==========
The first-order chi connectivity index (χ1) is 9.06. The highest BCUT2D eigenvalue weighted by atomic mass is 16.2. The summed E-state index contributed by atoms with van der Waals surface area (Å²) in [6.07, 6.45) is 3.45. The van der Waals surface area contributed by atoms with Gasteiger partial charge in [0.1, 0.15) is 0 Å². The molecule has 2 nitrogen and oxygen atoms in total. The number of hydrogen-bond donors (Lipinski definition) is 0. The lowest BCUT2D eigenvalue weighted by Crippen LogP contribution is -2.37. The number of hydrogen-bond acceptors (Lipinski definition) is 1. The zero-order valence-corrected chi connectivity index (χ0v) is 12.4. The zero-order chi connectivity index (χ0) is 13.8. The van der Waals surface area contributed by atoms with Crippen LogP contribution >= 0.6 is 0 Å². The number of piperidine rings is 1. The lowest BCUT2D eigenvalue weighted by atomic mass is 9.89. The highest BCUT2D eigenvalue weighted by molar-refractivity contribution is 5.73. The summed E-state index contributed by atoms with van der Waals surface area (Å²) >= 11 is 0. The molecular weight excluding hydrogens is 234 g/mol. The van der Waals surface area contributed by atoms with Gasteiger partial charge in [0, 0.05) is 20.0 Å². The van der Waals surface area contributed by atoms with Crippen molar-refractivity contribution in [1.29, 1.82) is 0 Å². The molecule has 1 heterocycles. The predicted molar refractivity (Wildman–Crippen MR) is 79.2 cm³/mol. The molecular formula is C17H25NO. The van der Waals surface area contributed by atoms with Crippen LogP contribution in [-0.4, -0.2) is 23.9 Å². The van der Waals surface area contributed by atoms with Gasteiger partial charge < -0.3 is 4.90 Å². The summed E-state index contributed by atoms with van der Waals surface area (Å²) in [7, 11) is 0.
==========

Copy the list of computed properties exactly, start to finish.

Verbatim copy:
The first-order chi connectivity index (χ1) is 9.06. The highest BCUT2D eigenvalue weighted by atomic mass is 16.2. The summed E-state index contributed by atoms with van der Waals surface area (Å²) in [6.07, 6.45) is 3.45. The van der Waals surface area contributed by atoms with Gasteiger partial charge in [0.1, 0.15) is 0 Å². The molecule has 2 nitrogen and oxygen atoms in total. The number of hydrogen-bond donors (Lipinski definition) is 0. The lowest BCUT2D eigenvalue weighted by Crippen LogP contribution is -2.37. The number of hydrogen-bond acceptors (Lipinski definition) is 1. The zero-order valence-corrected chi connectivity index (χ0v) is 12.4. The zero-order chi connectivity index (χ0) is 13.8. The van der Waals surface area contributed by atoms with Crippen LogP contribution >= 0.6 is 0 Å². The number of piperidine rings is 1. The lowest BCUT2D eigenvalue weighted by atomic mass is 9.89. The highest BCUT2D eigenvalue weighted by molar-refractivity contribution is 5.73. The summed E-state index contributed by atoms with van der Waals surface area (Å²) >= 11 is 0. The molecular weight excluding hydrogens is 234 g/mol. The van der Waals surface area contributed by atoms with Gasteiger partial charge in [0, 0.05) is 20.0 Å². The van der Waals surface area contributed by atoms with Crippen molar-refractivity contribution in [1.29, 1.82) is 0 Å². The molecule has 1 heterocycles. The predicted molar refractivity (Wildman–Crippen MR) is 79.2 cm³/mol. The molecular formula is C17H25NO. The van der Waals surface area contributed by atoms with Crippen LogP contribution in [-0.4, -0.2) is 23.9 Å². The van der Waals surface area contributed by atoms with Gasteiger partial charge < -0.3 is 4.90 Å². The summed E-state index contributed by atoms with van der Waals surface area (Å²) in [7, 11) is 0.